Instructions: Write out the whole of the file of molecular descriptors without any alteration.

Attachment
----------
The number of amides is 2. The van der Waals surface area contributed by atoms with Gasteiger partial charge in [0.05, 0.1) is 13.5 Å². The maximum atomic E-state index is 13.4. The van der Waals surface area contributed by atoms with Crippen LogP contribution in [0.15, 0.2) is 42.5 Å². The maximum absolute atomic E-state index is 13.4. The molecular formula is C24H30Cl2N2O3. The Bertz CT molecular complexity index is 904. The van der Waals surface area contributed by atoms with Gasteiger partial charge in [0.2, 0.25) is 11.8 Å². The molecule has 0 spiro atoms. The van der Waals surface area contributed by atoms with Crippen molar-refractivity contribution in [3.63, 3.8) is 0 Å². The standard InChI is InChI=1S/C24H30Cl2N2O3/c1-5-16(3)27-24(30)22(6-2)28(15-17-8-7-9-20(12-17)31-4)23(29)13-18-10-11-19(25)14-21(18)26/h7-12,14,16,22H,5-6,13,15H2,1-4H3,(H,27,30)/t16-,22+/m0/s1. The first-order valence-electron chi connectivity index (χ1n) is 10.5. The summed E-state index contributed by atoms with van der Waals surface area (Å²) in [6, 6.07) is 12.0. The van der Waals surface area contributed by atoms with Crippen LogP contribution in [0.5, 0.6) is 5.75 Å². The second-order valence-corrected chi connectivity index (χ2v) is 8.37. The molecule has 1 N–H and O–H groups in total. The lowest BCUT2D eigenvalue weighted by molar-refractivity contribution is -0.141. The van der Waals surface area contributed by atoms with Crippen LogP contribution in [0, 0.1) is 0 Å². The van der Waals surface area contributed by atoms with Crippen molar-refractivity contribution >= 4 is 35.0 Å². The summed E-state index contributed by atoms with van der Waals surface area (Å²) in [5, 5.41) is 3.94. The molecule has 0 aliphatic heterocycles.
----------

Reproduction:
The number of amides is 2. The van der Waals surface area contributed by atoms with Gasteiger partial charge in [0.05, 0.1) is 13.5 Å². The maximum atomic E-state index is 13.4. The van der Waals surface area contributed by atoms with Crippen LogP contribution in [0.15, 0.2) is 42.5 Å². The maximum absolute atomic E-state index is 13.4. The molecular formula is C24H30Cl2N2O3. The Bertz CT molecular complexity index is 904. The van der Waals surface area contributed by atoms with Gasteiger partial charge in [0.2, 0.25) is 11.8 Å². The molecule has 0 spiro atoms. The van der Waals surface area contributed by atoms with Crippen molar-refractivity contribution in [3.63, 3.8) is 0 Å². The standard InChI is InChI=1S/C24H30Cl2N2O3/c1-5-16(3)27-24(30)22(6-2)28(15-17-8-7-9-20(12-17)31-4)23(29)13-18-10-11-19(25)14-21(18)26/h7-12,14,16,22H,5-6,13,15H2,1-4H3,(H,27,30)/t16-,22+/m0/s1. The first-order valence-electron chi connectivity index (χ1n) is 10.5. The summed E-state index contributed by atoms with van der Waals surface area (Å²) in [6, 6.07) is 12.0. The van der Waals surface area contributed by atoms with Crippen LogP contribution in [0.5, 0.6) is 5.75 Å². The second-order valence-corrected chi connectivity index (χ2v) is 8.37. The molecule has 1 N–H and O–H groups in total. The lowest BCUT2D eigenvalue weighted by molar-refractivity contribution is -0.141. The van der Waals surface area contributed by atoms with Crippen LogP contribution in [0, 0.1) is 0 Å². The van der Waals surface area contributed by atoms with Crippen molar-refractivity contribution >= 4 is 35.0 Å². The summed E-state index contributed by atoms with van der Waals surface area (Å²) in [5, 5.41) is 3.94. The molecule has 0 aliphatic heterocycles.